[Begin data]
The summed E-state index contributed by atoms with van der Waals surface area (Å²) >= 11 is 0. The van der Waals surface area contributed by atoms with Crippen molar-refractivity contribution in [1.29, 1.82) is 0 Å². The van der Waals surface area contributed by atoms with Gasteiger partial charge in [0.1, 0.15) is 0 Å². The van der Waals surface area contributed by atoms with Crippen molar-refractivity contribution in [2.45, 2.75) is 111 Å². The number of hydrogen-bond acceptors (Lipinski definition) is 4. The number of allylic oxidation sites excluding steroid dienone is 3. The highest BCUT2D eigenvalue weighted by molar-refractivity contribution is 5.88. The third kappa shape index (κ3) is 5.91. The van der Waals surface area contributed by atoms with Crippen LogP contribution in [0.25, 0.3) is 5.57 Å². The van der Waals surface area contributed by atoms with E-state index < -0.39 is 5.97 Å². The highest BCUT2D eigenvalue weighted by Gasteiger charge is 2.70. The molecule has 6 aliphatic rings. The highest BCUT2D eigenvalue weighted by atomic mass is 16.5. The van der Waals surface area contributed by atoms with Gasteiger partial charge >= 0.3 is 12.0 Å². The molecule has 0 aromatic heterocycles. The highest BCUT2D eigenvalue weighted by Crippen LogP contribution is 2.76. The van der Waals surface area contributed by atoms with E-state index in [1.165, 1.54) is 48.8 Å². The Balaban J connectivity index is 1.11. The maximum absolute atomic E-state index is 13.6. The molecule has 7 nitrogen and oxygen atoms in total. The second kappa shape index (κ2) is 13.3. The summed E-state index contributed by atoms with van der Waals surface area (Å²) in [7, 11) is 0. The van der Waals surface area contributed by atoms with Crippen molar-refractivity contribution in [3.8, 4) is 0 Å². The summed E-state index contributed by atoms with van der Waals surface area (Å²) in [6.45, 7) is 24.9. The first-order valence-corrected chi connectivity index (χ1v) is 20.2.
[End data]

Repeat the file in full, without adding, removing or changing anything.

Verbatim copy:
The summed E-state index contributed by atoms with van der Waals surface area (Å²) >= 11 is 0. The van der Waals surface area contributed by atoms with Crippen molar-refractivity contribution in [1.29, 1.82) is 0 Å². The van der Waals surface area contributed by atoms with Gasteiger partial charge in [0.1, 0.15) is 0 Å². The van der Waals surface area contributed by atoms with Crippen molar-refractivity contribution in [2.45, 2.75) is 111 Å². The number of hydrogen-bond acceptors (Lipinski definition) is 4. The number of allylic oxidation sites excluding steroid dienone is 3. The highest BCUT2D eigenvalue weighted by molar-refractivity contribution is 5.88. The third kappa shape index (κ3) is 5.91. The van der Waals surface area contributed by atoms with Crippen LogP contribution in [0.25, 0.3) is 5.57 Å². The van der Waals surface area contributed by atoms with E-state index < -0.39 is 5.97 Å². The highest BCUT2D eigenvalue weighted by Gasteiger charge is 2.70. The molecule has 6 aliphatic rings. The highest BCUT2D eigenvalue weighted by atomic mass is 16.5. The van der Waals surface area contributed by atoms with Gasteiger partial charge >= 0.3 is 12.0 Å². The molecule has 0 aromatic heterocycles. The highest BCUT2D eigenvalue weighted by Crippen LogP contribution is 2.76. The van der Waals surface area contributed by atoms with E-state index in [1.165, 1.54) is 48.8 Å². The Balaban J connectivity index is 1.11. The maximum absolute atomic E-state index is 13.6. The molecule has 7 nitrogen and oxygen atoms in total. The second kappa shape index (κ2) is 13.3. The summed E-state index contributed by atoms with van der Waals surface area (Å²) in [7, 11) is 0. The van der Waals surface area contributed by atoms with Crippen molar-refractivity contribution in [3.8, 4) is 0 Å². The summed E-state index contributed by atoms with van der Waals surface area (Å²) in [6.45, 7) is 24.9. The first-order valence-corrected chi connectivity index (χ1v) is 20.2.